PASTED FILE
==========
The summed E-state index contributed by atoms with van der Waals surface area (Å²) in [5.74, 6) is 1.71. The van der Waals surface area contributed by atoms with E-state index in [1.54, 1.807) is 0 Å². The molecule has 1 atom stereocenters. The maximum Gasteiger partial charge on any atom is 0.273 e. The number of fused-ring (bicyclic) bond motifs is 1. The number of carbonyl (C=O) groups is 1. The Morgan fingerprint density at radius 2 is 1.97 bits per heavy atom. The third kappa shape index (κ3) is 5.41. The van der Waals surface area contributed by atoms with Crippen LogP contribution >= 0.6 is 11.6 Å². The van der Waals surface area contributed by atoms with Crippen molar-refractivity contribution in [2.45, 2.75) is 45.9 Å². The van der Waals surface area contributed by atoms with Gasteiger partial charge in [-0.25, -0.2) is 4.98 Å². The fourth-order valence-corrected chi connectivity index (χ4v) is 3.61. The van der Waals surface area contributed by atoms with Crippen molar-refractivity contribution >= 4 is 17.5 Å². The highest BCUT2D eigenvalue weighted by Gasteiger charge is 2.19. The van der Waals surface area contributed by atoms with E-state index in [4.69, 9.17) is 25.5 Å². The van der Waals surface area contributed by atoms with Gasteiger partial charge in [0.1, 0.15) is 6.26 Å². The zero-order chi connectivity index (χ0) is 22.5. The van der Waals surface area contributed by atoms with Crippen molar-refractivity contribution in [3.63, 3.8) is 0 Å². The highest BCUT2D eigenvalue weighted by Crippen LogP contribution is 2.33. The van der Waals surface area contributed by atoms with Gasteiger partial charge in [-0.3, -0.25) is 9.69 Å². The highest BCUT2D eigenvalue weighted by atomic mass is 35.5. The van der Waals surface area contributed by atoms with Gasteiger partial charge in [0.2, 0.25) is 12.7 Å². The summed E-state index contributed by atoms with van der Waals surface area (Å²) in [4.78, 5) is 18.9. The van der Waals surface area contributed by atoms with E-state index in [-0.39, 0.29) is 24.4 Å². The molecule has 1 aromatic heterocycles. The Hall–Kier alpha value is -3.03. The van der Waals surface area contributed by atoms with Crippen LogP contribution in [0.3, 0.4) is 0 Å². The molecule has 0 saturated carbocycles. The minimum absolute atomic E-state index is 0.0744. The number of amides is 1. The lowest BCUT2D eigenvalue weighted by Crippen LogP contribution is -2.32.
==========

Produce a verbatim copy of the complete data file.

The summed E-state index contributed by atoms with van der Waals surface area (Å²) in [5.74, 6) is 1.71. The van der Waals surface area contributed by atoms with E-state index in [1.54, 1.807) is 0 Å². The molecule has 1 atom stereocenters. The maximum Gasteiger partial charge on any atom is 0.273 e. The number of fused-ring (bicyclic) bond motifs is 1. The number of carbonyl (C=O) groups is 1. The Morgan fingerprint density at radius 2 is 1.97 bits per heavy atom. The third kappa shape index (κ3) is 5.41. The van der Waals surface area contributed by atoms with Crippen LogP contribution >= 0.6 is 11.6 Å². The van der Waals surface area contributed by atoms with Crippen molar-refractivity contribution in [2.45, 2.75) is 45.9 Å². The van der Waals surface area contributed by atoms with Gasteiger partial charge in [-0.25, -0.2) is 4.98 Å². The fourth-order valence-corrected chi connectivity index (χ4v) is 3.61. The van der Waals surface area contributed by atoms with Crippen molar-refractivity contribution >= 4 is 17.5 Å². The highest BCUT2D eigenvalue weighted by Gasteiger charge is 2.19. The van der Waals surface area contributed by atoms with E-state index in [4.69, 9.17) is 25.5 Å². The van der Waals surface area contributed by atoms with Gasteiger partial charge in [0.1, 0.15) is 6.26 Å². The zero-order chi connectivity index (χ0) is 22.5. The van der Waals surface area contributed by atoms with Crippen molar-refractivity contribution in [3.63, 3.8) is 0 Å². The highest BCUT2D eigenvalue weighted by Crippen LogP contribution is 2.33. The van der Waals surface area contributed by atoms with Gasteiger partial charge in [-0.3, -0.25) is 9.69 Å². The highest BCUT2D eigenvalue weighted by atomic mass is 35.5. The van der Waals surface area contributed by atoms with Gasteiger partial charge in [0.2, 0.25) is 12.7 Å². The summed E-state index contributed by atoms with van der Waals surface area (Å²) in [4.78, 5) is 18.9. The van der Waals surface area contributed by atoms with E-state index in [-0.39, 0.29) is 24.4 Å². The molecule has 1 aromatic heterocycles. The Hall–Kier alpha value is -3.03. The van der Waals surface area contributed by atoms with Crippen LogP contribution in [0.3, 0.4) is 0 Å². The molecule has 0 saturated carbocycles. The minimum absolute atomic E-state index is 0.0744. The number of amides is 1. The lowest BCUT2D eigenvalue weighted by Crippen LogP contribution is -2.32.